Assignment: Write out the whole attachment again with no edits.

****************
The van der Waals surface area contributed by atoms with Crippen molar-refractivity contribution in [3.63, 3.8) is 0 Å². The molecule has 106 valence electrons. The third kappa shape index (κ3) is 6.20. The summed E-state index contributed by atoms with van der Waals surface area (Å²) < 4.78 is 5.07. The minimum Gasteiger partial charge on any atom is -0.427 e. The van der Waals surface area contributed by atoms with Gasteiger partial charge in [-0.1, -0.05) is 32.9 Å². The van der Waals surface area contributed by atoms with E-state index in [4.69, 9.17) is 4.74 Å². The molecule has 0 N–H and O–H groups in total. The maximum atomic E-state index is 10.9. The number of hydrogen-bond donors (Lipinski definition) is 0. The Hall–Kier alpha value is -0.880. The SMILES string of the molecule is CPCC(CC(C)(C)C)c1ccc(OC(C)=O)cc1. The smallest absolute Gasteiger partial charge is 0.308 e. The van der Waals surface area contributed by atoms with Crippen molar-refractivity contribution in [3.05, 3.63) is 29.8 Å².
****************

The van der Waals surface area contributed by atoms with Crippen molar-refractivity contribution in [3.63, 3.8) is 0 Å². The molecule has 106 valence electrons. The third kappa shape index (κ3) is 6.20. The summed E-state index contributed by atoms with van der Waals surface area (Å²) < 4.78 is 5.07. The minimum Gasteiger partial charge on any atom is -0.427 e. The van der Waals surface area contributed by atoms with Gasteiger partial charge in [-0.1, -0.05) is 32.9 Å². The van der Waals surface area contributed by atoms with E-state index in [4.69, 9.17) is 4.74 Å². The molecule has 0 N–H and O–H groups in total. The maximum atomic E-state index is 10.9. The number of hydrogen-bond donors (Lipinski definition) is 0. The Hall–Kier alpha value is -0.880. The SMILES string of the molecule is CPCC(CC(C)(C)C)c1ccc(OC(C)=O)cc1. The smallest absolute Gasteiger partial charge is 0.308 e. The van der Waals surface area contributed by atoms with Crippen molar-refractivity contribution in [3.05, 3.63) is 29.8 Å².